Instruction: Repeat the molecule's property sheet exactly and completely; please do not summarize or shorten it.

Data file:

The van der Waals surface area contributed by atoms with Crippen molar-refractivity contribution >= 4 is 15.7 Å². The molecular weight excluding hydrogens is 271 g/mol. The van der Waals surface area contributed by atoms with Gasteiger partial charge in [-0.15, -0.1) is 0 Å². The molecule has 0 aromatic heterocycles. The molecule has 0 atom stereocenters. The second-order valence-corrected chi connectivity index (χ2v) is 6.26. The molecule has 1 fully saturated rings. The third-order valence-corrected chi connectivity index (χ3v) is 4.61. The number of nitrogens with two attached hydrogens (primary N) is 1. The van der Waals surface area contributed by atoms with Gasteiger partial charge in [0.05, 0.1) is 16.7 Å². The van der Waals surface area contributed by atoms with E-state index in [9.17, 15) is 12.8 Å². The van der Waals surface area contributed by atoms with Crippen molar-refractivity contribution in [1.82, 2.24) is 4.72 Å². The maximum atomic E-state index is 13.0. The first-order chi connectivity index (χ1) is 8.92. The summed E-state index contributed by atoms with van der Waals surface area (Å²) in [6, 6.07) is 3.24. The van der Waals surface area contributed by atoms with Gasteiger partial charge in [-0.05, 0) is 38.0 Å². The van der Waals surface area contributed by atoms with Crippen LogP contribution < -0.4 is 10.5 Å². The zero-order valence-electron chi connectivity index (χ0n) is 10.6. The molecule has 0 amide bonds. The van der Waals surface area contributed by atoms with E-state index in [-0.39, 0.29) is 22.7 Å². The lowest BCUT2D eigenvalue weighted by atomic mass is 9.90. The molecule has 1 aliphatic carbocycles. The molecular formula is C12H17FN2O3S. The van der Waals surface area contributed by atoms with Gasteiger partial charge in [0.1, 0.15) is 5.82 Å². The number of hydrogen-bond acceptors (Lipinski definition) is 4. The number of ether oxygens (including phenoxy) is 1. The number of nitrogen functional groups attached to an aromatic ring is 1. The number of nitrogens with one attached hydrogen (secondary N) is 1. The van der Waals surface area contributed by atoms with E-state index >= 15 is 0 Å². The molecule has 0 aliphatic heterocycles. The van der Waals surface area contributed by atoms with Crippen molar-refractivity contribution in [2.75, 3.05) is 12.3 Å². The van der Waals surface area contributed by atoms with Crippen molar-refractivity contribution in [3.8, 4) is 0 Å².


The van der Waals surface area contributed by atoms with Crippen molar-refractivity contribution >= 4 is 15.7 Å². The molecular weight excluding hydrogens is 271 g/mol. The van der Waals surface area contributed by atoms with Gasteiger partial charge in [-0.15, -0.1) is 0 Å². The molecule has 0 aromatic heterocycles. The molecule has 0 atom stereocenters. The second-order valence-corrected chi connectivity index (χ2v) is 6.26. The molecule has 1 fully saturated rings. The third-order valence-corrected chi connectivity index (χ3v) is 4.61. The number of nitrogens with two attached hydrogens (primary N) is 1. The van der Waals surface area contributed by atoms with Gasteiger partial charge in [0.05, 0.1) is 16.7 Å². The van der Waals surface area contributed by atoms with E-state index in [9.17, 15) is 12.8 Å². The van der Waals surface area contributed by atoms with Crippen molar-refractivity contribution in [1.82, 2.24) is 4.72 Å². The maximum atomic E-state index is 13.0. The first-order chi connectivity index (χ1) is 8.92. The summed E-state index contributed by atoms with van der Waals surface area (Å²) in [6, 6.07) is 3.24. The van der Waals surface area contributed by atoms with Gasteiger partial charge in [-0.05, 0) is 38.0 Å². The van der Waals surface area contributed by atoms with Crippen LogP contribution < -0.4 is 10.5 Å². The zero-order valence-electron chi connectivity index (χ0n) is 10.6. The molecule has 0 amide bonds. The van der Waals surface area contributed by atoms with E-state index in [-0.39, 0.29) is 22.7 Å². The lowest BCUT2D eigenvalue weighted by atomic mass is 9.90. The molecule has 1 aliphatic carbocycles. The molecular formula is C12H17FN2O3S. The van der Waals surface area contributed by atoms with Gasteiger partial charge in [0.1, 0.15) is 5.82 Å². The number of hydrogen-bond acceptors (Lipinski definition) is 4. The number of ether oxygens (including phenoxy) is 1. The number of nitrogen functional groups attached to an aromatic ring is 1. The number of nitrogens with one attached hydrogen (secondary N) is 1. The van der Waals surface area contributed by atoms with E-state index >= 15 is 0 Å². The molecule has 0 aliphatic heterocycles. The van der Waals surface area contributed by atoms with Crippen molar-refractivity contribution in [2.75, 3.05) is 12.3 Å². The van der Waals surface area contributed by atoms with Crippen molar-refractivity contribution in [3.8, 4) is 0 Å².